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Subject: RE: Folklore: What are the Motives of the Re-defin
From: Folkiedave
Date: 13 Dec 06 - 06:18 PM

Dick,

You stated that there was a process of setting up a folk revival pioneered by MacColl and Lloyd.

You said it here.....

Subject: RE: Folklore: What are the Motives of the Re-definers?
From: Captain Birdseye - PM
Date: 12 Dec 06 - 04:23 AM

I think such a statement needs evidence. So far you have failed to produce anything other than assertions that this is true. My thoughts on MacColl and Lloyd (generally positive), your parent's politics are irrelevant. My politics if you feel it matters have been wholly left-wing since the late 1950's. I have been a member of the Labour Party for most of that time - various tendencies. I am no longer a member.

I do not see the folk expansion (you call it a revival) in the 1950's as some sort of communist -inspired happening pioneered by MacColl and Lloyd. They started a folk club. That's it.

You have said it was. So produce some evidence. And when you have produced it - the club scene (IMHO) needs a kick up the arse at the moment.

Perhaps we could follow their example.


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Subject: RE: Folklore: What are the Motives of the Re-defin
From: Jon Bartlett
Date: 13 Dec 06 - 08:32 PM

A voice from western Canada. Thanks to all in this thread, much of which has been very enlightening. The discussion started over the question of definition and the re-definers. The horse I myself have been flogging for the past thirty years is well nigh dead for me now, both words "folk" and "traditional" have been so muddied as to be irretrievable. What Rika and I do these days (both in song, song research and local history) we term "vernacular", to suggest, first, that it's locally made (though not necessarily out of local materials) and second, that it travels a vernacular route through local vectors - a pub, a union, an association, or a newspaper. Our town (Princeton, BC) was a mining town, in gold, coal and copper, founded at about the turn of the century. An example of the richness of the local vernacular culture: we used only a single local paper from 1900-1920 to locate enough cultural material (songs and poems - we have found no stories so far) to give two concerts in town using only local material. Is it "folk"? Is it "traditional"? Whatever it is, it sure isn't mainstream culture.

An example:

They stand by the cold deck, a-wasting my time
Not setting no chokers nor tending no line
When up comes a feller and he says, "I suppose
You work on the rigging by the looks of your clothes."

"No, I'm a whistle blower and that's my desire
You should hear me perform on that old whistle wire
When I blows for tight line I make no mistake
On a haywire Skagit without any brake."

Oh, the hooktender's crazy, the rigging slinger's worse,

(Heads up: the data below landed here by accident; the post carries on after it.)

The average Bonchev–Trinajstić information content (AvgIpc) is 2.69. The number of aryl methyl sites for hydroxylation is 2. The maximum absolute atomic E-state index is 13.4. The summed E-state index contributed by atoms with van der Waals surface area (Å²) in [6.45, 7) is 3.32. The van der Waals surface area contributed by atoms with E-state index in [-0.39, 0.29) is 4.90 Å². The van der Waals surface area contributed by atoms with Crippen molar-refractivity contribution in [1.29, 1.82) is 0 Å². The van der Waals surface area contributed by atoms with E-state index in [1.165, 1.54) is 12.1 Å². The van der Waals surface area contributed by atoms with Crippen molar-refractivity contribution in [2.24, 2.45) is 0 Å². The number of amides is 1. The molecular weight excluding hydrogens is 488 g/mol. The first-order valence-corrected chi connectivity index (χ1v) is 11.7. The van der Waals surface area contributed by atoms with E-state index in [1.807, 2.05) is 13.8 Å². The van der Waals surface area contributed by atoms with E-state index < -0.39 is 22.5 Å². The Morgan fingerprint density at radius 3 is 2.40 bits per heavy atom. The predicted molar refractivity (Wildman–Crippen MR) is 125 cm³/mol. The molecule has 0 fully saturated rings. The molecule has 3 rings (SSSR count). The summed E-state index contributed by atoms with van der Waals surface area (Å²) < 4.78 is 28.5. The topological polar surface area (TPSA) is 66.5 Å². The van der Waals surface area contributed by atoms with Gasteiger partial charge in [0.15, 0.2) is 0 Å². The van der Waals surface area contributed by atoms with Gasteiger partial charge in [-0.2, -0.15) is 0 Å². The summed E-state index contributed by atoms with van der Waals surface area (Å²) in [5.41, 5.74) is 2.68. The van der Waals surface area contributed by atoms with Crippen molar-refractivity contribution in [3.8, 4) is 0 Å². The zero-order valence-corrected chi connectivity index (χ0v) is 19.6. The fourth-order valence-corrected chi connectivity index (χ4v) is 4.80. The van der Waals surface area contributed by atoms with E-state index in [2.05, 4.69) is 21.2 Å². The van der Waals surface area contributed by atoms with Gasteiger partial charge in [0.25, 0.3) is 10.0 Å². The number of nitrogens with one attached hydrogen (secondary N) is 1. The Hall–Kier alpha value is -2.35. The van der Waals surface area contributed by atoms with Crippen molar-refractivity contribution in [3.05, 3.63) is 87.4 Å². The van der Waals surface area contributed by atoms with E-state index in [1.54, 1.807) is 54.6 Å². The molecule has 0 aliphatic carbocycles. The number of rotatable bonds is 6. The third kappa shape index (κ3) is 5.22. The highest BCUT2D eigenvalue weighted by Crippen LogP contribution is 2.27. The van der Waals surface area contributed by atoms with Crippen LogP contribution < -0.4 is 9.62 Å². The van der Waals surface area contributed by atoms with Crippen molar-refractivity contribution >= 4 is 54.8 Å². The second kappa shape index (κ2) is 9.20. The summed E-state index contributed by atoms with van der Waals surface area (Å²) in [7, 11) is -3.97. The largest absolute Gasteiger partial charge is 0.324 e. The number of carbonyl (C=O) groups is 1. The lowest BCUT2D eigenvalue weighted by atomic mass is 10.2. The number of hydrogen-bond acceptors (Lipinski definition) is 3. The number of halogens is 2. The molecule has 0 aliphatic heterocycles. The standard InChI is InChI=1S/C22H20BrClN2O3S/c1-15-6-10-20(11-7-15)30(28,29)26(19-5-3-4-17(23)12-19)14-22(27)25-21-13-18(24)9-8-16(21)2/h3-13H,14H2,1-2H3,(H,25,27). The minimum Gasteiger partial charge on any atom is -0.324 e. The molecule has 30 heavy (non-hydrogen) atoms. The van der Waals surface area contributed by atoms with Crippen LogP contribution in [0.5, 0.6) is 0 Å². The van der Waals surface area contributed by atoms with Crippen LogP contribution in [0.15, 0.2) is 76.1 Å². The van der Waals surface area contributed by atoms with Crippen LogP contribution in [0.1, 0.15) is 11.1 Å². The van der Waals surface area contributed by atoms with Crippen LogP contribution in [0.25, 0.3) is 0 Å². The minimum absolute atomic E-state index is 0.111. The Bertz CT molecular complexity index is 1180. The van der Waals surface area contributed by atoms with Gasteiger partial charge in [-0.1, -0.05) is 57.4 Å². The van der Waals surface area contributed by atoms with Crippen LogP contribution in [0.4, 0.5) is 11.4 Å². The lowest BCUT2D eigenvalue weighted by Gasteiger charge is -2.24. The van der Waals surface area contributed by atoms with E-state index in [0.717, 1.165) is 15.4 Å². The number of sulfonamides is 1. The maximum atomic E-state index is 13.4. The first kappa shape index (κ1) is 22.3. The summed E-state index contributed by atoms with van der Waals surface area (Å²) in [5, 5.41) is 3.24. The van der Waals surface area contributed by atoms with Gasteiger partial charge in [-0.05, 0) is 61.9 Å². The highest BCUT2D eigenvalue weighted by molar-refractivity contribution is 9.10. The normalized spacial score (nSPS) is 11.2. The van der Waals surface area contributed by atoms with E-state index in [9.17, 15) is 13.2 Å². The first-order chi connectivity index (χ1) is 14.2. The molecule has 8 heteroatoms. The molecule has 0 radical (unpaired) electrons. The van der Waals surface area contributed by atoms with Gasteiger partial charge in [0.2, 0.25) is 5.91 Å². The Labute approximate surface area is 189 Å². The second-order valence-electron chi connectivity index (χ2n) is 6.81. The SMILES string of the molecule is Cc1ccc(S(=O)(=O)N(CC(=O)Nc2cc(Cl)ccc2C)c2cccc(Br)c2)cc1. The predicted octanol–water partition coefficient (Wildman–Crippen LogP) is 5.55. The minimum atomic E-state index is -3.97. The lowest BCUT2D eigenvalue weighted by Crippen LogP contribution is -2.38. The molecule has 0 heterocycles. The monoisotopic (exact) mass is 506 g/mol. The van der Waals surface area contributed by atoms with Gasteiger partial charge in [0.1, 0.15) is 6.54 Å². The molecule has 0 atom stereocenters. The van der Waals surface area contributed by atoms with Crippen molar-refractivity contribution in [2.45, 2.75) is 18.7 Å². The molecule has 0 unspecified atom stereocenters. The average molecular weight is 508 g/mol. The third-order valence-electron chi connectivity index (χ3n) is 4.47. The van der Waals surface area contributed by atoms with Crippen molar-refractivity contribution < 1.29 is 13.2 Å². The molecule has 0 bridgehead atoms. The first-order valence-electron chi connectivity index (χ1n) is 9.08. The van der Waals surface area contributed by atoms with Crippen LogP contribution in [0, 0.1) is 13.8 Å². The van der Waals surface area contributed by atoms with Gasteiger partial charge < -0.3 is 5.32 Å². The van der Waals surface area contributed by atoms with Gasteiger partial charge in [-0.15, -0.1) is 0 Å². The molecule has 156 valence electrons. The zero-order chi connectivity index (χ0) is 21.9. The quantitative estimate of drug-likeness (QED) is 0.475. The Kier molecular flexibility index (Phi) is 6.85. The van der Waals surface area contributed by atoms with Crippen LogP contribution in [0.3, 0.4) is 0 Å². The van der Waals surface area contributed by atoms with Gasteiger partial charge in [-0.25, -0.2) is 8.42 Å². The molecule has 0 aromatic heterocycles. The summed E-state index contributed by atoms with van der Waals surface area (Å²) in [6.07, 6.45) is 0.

When I blow three long whistles, they both start to curse
I wish I was in Rupert instead of down here
Where there's all kinds of women and plenty of beer!

It's a logging song, clearly modelled on Curley Fletcher's The Strawberry Roan. I think it goes without saying that the maker was no "revivalist": he was clearly a logger and the song makes sense only to west-coast loggers and the logging community.

I appreciated Lamarca's post distinguishing North American culture from that of the UK, and my example fits somewhere between her category 1 and category 3: it's an occupational community which still exists and still generates new material, much as it always did.

The tarbaby in the whole discussion is, it seems to me, the problematic question of professional singers and their needs (for constantly new material, for airtime, for the commercialization of music). Imagine that professional musicians were outlawed: what would fill their places in our modern cultures?

Jon Bartlett


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Subject: RE: Folklore: What are the Motives of the Re-defin
From: GUEST,.gargoyle
Date: 13 Dec 06 - 09:10 PM

Give me tymne and give me distance
Mr. t. Art - will reflect
Darkest winter nites produce twisted notes.

Sincerely,
Gargoyle

This thread "feels" like a living/loving inn with Thomas Pynchon
and a coca cola.


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Subject: RE: Folklore: What are the Motives of the Re-definers?
From: GUEST,Shimrod
Date: 14 Dec 06 - 04:36 AM

Good post, 'Jon Bartlett',

I think that your point about professional singers is very thought provoking (could piss off a few professionals, though!).


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Subject: RE: Folklore: What are the Motives of the Re-definers?
From: The Sandman
Date: 14 Dec 06 - 05:45 AM

folkie dave, I have mentioned FIVE organisers/ organisations,THE STAR FOLK CLUB. GLASGOW. Bertie Moran, Newport folk club,are another two thats SEVEN, THE SINGERS CLUB =8.Ian campbells club in Birmingham 9[ALL had connections with the socialist movement the majority of these had strong communist connections][[ the only differnce between socialism and communism is the method by which the objective is acheived ]theres your evidence;
how much do I have to give you,
DICTIONARY DEFINITION OF INSTIGATE= URGE ON. macoll and lloyd did urge on and encourage fellow members of the left to start folk clubs, they did more than just start a folk club, they encouraged and were involved in different ways wIth Topic folk recordings,they were involved in the meeting with Davenport and Campbell,they contributed to books like the Shuttle and the Cage.MACOLL set up his own recording company Blackthorn Music, and printed books of his own political songs and other peoples.